Resisted Sprints Do Not Acutely Enhance Sprinting Performance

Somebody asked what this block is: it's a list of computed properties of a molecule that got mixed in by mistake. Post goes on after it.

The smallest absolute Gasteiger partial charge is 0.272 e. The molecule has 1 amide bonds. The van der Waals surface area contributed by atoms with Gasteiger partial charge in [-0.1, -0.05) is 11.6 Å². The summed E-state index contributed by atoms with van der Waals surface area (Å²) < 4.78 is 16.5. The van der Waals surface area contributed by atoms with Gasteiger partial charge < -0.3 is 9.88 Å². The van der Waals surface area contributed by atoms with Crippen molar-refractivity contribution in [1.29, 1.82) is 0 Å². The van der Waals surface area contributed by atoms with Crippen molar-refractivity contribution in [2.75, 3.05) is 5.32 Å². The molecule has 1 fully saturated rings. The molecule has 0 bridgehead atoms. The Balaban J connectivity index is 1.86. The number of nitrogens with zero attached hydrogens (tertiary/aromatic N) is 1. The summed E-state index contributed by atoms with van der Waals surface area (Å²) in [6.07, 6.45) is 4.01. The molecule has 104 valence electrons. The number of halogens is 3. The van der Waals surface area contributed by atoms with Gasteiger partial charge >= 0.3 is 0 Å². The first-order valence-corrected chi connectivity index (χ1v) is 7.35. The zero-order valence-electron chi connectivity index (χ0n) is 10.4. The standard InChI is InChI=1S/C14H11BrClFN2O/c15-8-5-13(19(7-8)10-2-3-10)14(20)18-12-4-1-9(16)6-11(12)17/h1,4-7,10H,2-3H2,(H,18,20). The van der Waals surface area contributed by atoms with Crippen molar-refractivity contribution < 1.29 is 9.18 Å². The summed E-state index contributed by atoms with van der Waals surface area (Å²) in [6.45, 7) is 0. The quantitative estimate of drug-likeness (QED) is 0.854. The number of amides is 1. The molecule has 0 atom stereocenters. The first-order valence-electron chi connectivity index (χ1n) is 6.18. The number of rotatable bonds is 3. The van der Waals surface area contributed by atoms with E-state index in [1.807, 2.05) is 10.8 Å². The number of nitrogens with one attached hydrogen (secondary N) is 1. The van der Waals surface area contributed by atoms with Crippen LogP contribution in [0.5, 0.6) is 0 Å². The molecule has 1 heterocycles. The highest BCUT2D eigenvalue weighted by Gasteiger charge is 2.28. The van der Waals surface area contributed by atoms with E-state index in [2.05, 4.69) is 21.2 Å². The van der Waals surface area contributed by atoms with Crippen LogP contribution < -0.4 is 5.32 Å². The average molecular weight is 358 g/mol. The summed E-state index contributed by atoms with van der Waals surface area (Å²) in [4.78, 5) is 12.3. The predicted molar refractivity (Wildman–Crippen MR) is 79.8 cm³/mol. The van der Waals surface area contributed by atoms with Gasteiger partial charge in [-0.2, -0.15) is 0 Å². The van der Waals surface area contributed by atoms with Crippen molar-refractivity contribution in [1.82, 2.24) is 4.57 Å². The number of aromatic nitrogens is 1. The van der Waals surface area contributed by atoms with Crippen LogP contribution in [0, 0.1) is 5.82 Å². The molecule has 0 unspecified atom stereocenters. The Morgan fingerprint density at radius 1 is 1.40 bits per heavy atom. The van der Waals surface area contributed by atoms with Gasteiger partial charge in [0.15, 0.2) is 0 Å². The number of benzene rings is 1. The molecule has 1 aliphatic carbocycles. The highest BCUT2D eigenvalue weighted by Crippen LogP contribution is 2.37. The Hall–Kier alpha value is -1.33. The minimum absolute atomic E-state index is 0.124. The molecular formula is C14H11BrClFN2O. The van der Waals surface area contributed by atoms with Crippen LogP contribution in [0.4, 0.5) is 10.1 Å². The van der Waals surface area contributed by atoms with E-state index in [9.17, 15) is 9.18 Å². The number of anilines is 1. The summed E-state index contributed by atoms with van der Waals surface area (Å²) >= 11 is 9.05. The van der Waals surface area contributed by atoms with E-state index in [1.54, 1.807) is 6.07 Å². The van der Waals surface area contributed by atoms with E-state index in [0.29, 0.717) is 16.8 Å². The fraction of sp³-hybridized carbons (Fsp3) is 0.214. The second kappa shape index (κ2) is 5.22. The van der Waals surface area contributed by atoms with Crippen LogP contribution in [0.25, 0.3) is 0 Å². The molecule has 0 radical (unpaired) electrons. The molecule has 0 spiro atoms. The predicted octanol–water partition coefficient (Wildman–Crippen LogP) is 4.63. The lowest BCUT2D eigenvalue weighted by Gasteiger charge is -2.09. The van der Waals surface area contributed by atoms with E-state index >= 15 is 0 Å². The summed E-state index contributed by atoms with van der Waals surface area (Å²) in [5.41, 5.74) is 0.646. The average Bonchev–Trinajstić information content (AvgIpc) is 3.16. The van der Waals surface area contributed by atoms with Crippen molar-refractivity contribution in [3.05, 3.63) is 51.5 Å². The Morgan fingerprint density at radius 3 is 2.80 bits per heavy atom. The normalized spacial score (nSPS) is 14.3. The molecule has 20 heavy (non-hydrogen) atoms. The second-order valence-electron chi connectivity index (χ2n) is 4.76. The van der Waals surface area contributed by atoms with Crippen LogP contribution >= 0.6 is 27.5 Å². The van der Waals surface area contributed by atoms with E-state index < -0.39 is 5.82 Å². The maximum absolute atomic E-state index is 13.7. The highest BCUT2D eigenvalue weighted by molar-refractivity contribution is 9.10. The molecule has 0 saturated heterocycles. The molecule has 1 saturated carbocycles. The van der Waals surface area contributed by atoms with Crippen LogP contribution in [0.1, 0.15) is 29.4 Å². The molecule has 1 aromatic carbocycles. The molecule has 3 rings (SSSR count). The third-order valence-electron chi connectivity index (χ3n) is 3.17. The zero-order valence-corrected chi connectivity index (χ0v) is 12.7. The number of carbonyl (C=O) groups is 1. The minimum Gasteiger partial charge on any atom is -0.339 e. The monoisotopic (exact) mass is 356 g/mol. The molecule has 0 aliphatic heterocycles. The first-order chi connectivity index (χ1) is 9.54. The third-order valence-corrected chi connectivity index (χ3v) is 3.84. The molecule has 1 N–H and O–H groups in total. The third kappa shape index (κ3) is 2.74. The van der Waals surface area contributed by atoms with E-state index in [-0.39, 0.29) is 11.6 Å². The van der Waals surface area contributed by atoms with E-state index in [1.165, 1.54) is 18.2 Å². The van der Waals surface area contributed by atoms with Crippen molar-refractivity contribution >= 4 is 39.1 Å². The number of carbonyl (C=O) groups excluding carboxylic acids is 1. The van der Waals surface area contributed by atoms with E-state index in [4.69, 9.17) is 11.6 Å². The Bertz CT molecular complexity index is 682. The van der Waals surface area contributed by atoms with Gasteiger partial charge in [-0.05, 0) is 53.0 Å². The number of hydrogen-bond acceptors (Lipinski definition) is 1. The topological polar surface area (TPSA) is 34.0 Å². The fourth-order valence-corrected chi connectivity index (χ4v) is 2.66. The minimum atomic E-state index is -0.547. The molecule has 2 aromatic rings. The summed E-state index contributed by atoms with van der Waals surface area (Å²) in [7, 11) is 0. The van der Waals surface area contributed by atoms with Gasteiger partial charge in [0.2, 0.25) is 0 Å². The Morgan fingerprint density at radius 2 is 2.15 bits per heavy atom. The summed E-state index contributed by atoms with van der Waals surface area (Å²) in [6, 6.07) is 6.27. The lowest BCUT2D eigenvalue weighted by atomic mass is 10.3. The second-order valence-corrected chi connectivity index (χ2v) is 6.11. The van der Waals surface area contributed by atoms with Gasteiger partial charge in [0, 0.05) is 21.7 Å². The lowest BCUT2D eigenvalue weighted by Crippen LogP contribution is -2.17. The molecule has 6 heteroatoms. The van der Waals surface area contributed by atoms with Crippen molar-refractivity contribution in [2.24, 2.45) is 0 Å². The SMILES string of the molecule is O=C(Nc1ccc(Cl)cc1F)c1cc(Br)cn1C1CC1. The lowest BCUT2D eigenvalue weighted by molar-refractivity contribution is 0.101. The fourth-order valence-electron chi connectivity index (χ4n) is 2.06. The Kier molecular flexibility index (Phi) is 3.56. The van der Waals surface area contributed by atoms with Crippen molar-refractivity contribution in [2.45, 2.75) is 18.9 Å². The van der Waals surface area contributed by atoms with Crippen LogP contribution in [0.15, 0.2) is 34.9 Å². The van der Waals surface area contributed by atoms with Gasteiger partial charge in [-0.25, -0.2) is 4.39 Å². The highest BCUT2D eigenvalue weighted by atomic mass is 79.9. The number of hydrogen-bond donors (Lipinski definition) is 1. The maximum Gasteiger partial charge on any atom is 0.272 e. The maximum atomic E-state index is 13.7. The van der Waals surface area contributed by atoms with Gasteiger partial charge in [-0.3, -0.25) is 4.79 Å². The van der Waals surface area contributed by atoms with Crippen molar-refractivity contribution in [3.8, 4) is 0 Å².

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Whelan, N, O'Regan, C, and Harrison, AJ. Resisted sprints do not acutely enhance sprinting performance. J Strength Cond Res 28(7): 1858–1866, 2014—Sprinting speed is a vital component of successful performance in many sports. Long-term resisted sprint training has been shown to improve early acceleration performance, but the acute post-activation potentiation (PAP) effects of resisted sprinting on subsequent performance remain unclear. The purpose of this investigation was to examine the effects of resisted sprinting on sprinting and factors related to sprint performance. Twelve active males participated in a pretest involving ten 10-m sprints through dual-beam timing gates and 10-m Optojump Next System with full recovery. This provided baseline data on step rate, step length, ground contact time, and running speed over the first 6 steps of a maximum effort sprint. One week later, the participants performed three 10-m resisted sprints using a sled loaded to 25–30% body mass followed by a 10-m sprint at 1, 2, 4, 6, 8, and 10 minutes after the final resisted sprint. The data were analyzed using an adapted typical error analysis and repeated measures analysis of variance. The results using analysis of variance provided evidence of significant initial fatigue followed by the enhancement of mean step rate, contact time, reactive strength index, and running speed in 10-m sprints performed after the resisted sprinting (p > 0.05). By contrast, the typical error analysis showed that this enhancement was limited and unsystematic in nature with little clear evidence of fatigue followed by potentiation. The results using typical error data do not provide strong evidence of PAP in 10-m sprint performance after resisted sprinting.

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